Just starting her career in journalism, Rona Kobell founded herself working in St. Joseph, a small city in western Missouri best known for being one of the end points for the Pony Express.
For the first time in her life, the Pittsburgh native was an outsider, even something exotic.
"It wasn't that there were no Jews," Kobell said. "There just weren't very many."
Kobell, a former reporter and sometime freelancer for The Baltimore Sun and now a reporter for the Bay Journal, said that she got used to being approached in the supermarkets of St. Joseph by shoppers struck by her non-Midwestern looks.
"They'd ask, 'Where are you from.' And I'd tell them I was from Pittsburgh," Kobell said. "And they'd ask, 'Where are you from originally? Your skin is such an odd color.'"
Kobell will be talking about her days in St. Joseph, including the time she was compelled to eat a piece of pork "as big as my head" to spare the feelings of her host, at a Saturday night storytelling event at Bolton Hill Synagogue.
Besides Kobell, the evening's other speakers include Jewish Museum director Marvin Pinkert, City Paper editor Evan Serpick, Baltimore Style columnist Jennifer Mendelsohn, Johns Hopkins executive Nancy Riess, and Centers for Medicare and Medicaid Services' Marc Hartstein.
The seventh storyteller, and the only non-Jewish one, is the Baltimore-born comedian and cabaret performer Meshelle Foreman Shields, who uses the professional name Meshelle — "The Indie-Mom of Comedy."
Meshelle will be telling a version of a story she told at a previous Stoop Storytelling event.
"It's the story of dual-existence living in Baltimore," she said. When she was still in elementary school, her single mother married and the family moved from her first home on Garrison Avenue to the northwest suburbs, near Woodlawn, where, Meshelle said, there was an "extremely dense Jewish population."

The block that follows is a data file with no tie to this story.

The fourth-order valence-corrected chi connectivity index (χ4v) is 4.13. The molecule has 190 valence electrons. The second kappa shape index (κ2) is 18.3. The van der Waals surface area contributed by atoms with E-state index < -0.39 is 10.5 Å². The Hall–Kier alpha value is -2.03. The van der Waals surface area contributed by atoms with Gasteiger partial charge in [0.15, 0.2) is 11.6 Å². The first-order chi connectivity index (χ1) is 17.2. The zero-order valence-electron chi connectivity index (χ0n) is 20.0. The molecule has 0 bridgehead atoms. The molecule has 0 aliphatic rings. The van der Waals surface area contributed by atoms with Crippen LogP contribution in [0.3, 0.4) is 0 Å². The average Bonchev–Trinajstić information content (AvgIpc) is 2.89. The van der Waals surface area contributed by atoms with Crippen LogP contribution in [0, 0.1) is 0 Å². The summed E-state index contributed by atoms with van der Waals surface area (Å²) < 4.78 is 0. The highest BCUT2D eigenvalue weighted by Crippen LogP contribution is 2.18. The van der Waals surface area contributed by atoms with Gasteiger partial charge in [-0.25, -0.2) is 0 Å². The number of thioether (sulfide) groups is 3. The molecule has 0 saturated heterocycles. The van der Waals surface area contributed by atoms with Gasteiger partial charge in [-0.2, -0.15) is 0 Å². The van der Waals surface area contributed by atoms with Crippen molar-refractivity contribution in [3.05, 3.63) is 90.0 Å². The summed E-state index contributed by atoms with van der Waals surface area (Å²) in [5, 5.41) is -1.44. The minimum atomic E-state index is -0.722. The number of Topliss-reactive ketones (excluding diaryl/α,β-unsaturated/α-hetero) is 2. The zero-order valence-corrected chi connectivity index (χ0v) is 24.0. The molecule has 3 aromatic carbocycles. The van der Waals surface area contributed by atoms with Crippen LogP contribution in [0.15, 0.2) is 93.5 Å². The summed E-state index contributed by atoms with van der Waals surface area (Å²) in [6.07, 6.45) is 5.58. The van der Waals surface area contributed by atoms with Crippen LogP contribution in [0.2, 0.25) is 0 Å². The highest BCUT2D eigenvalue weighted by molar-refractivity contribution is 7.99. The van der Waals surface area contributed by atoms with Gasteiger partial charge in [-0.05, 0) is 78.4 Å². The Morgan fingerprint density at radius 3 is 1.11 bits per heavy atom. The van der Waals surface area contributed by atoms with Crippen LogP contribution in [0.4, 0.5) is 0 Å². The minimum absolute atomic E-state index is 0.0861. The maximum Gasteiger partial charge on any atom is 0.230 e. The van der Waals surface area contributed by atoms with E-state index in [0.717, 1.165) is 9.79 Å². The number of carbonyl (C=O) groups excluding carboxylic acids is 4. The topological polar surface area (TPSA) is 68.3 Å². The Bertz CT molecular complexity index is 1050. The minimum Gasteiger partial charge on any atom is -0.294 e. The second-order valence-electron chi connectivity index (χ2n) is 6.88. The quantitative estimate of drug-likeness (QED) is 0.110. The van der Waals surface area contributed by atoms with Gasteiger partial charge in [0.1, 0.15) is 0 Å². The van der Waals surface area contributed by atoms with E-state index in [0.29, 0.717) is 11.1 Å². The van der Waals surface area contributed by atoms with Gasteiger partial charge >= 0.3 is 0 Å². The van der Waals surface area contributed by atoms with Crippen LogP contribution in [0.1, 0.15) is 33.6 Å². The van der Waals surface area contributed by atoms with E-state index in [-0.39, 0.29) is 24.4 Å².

"There were a lot of families that didn't look like us," she said.
Meshelle said she got her Jewish education "by osmosis," and through food. Part of her story involves her first encounter with bagels and lox. "At first I thought [bagels] were unsweetened doughnuts. I'd never had anything that tasted that way." she said. "I'm a vegetarian now, but I still have a bagel once or twice a week."
"That was my introduction to Jewish culture," said Meshelle, who founded an Open Society Institute-funded program called GoalDIGGERS: The Sankofa Project, which encourages African-American girls to study their ancestry and heritage.
"I will always be connected to Jewish culture," Meshelle said. "I find a lot of kindred spirit between the Jewish and African-American cultures. There is a kindred, unspoken, quiet connection."
Meshelle said Saturday will be her first time appearing at synagogue but not her first performance for a largely Jewish audience.
"I did the [Gordon Center for Performing Arts at the Jewish Community Center] in Owings Mills. That was a bucket of awesome. When you get a Jewish bubbie coming up to you after the show saying, 'You I could listen to all night,' you know you've reached a certain point in your career."
"It's Still Complicated: Stories about the Joys and Oys of Contemporary Jewish Life" will be held at 6 p.m. Saturday at Bolton Hill Synagogue, 212 W. Cold Spring Lane. Tickets are $65. For information go to boltonstreet.org.